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Saturday, March 28, 2009

Inaugural editorial in a new OA journal on OA databases

David Landsman, Robert Gentleman, Janet Kelso, and B. F. Francis Ouellette, DATABASE: A new forum for biological databases and curation, Database, 1, 1 (2009) --the inaugural issue of this new OA journal from Oxford University Press.  An editorial.  Excerpt:

Most computational tools for biologists preferably require data in large amounts. The larger the quantity of data, the more rigorous statistical analyses can support the discovery of new hypotheses for testing in a laboratory. A variety of technological developments during the past two decades have accelerated the rate of deposition of data into databases. Currently there are many public databases where data from, for example, DNA and protein sequences or 3D protein structures, and more complex information types, like ontologies, networks and pathways are deposited, maintained, annotated, curated and stored. Indeed, more recent efforts to store, for example, phenotype (in addition to genotypes) and clinical trials signify a new tendency to gather more complex data types. The data collected in these large public repositories represent valuable and significant resources for ongoing knowledge extraction. Mining of this data using computational tools is an increasingly indispensible part of modern research, and the organized storage of the data in databases is obligatory. Indeed such approaches are likely to have serious impact on the reproducibility of results. Resourceful tools for the establishment, interrogation, rearrangement, display and interpretation of new and large databases are frequently minor points in a publication and are relegated to brief statements in methods sections or in figure legends when the final work is published. However, there are often original and creative computational methods which resulted in these discoveries but which are not communicated in the scientific literature because the description of a database and the tools to interact with it are not deemed essential to the communication....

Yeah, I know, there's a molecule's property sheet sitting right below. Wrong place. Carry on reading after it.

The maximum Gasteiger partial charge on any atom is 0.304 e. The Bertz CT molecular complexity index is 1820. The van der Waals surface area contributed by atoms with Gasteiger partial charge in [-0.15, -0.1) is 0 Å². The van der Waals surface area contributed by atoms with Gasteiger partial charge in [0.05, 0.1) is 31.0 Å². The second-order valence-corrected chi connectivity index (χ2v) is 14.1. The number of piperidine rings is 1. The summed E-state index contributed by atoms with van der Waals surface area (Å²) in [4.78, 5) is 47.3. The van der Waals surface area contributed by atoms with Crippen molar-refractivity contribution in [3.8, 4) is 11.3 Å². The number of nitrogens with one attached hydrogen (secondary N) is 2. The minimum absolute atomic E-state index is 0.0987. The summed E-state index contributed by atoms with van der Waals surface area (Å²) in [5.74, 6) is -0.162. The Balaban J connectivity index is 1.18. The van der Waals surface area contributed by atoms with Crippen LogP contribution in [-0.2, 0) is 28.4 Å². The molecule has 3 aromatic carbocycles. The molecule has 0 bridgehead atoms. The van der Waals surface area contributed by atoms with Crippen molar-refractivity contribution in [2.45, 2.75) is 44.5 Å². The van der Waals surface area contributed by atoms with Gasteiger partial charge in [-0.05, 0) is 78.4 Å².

In support of the new open access policies of many funding agencies as well as the open source software movement which started in the 1980s, DATABASE: the Journal of Biological Databases and Curation will be a fully open access journal from launch. In addition, it will be a condition of publication that all databases and software described in DATABASE articles are made publicly available. The journal will be online-only, providing fast access of its full content to scientists worldwide.

PS:  Also see our past post on the journal's pre-launch announcement.